European natural gas prices reached their lowest level in at least a decade this week, fuelled by a battle for market share between the world’s largest producers, Russia and the US.
Prices are poised to fall further, with the benchmark price for gas in the Netherlands struggling to recover from a crash below €10 ($11) a megawatt-hour earlier this summer.
The Dutch front month gas price, a major indicator for the natural gas market in Western Europe, is at its lowest level since its launch in 2010 due to a flood of supply, according to consultants at Rystad Energy.
“In September, gas storage sites in northern Europe will be full, increasing the risk of a further downside in prices,” Niek van Kouteren, a senior trader at PZEM, a Dutch energy company told Bloomberg. “Under a certain price, producers would be forced to extract less gas. But at the same time, big suppliers such as Russia” are trying to increase market share.
Inventories across northwest Europe, Italy, and Austria hit 62.3 billion cubic meters, or 94 percent of capacity, on August 28, according to reports.Despite falling gas prices, Russia and the US have both increased exports sharply in the first five months of this year. Russia made up 38 percent of Europe’s gas demand last year.
Data from the US Energy Information Administration (EIA) showed that by 2018 annual LNG exports to Europe were 13 times what they were in 2016. That increase came despite the fact that the US is limited to transporting its gas by sea, which coupled with low European prices, forced Washington to export natural gas at a loss.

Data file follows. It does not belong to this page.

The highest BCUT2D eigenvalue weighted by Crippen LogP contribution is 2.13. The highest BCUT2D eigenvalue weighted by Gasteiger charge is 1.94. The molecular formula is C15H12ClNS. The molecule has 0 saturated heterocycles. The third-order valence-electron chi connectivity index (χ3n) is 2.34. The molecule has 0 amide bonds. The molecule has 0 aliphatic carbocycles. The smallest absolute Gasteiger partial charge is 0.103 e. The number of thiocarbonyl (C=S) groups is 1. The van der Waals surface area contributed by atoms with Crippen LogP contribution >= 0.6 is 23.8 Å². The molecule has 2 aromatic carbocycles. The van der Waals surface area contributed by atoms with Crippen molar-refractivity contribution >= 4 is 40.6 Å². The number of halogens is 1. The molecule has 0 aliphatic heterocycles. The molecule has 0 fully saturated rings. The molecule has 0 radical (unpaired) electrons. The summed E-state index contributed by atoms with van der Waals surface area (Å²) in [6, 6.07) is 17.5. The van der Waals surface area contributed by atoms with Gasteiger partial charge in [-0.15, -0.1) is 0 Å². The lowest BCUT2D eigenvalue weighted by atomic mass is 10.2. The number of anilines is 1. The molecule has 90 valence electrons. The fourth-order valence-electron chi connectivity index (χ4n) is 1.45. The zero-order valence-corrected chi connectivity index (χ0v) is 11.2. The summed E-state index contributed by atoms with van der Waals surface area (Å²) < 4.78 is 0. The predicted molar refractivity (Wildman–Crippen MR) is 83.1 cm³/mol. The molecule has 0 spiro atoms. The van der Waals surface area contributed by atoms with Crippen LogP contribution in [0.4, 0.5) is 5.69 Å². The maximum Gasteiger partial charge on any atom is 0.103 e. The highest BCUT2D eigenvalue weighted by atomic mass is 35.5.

"As two of the world’s largest gas producers, Russia and the US are natural competitors in what seems to be a race to the bottom, not only in the lucrative Asian market but now also in Europe,” said Carlos Torres-Diaz, head of Rystad’s gas markets research. “Both countries have sent increasing amounts of gas to Europe despite the low price environment.”
Russian energy giant Gazprom said last week that its exports to Europe will decline to 192 billion cubic meters this year, 4.5 percent lower than the record-high volumes in 2018. Its average gas price is also expected to fall 13 percent compared with what it recorded last year. However, Gazprom does not plan to turn off the taps just because of low prices.
“When we have an opportunity, we make extra sales,” said Mikhail Malgin, the deputy department chief at Gazprom Export.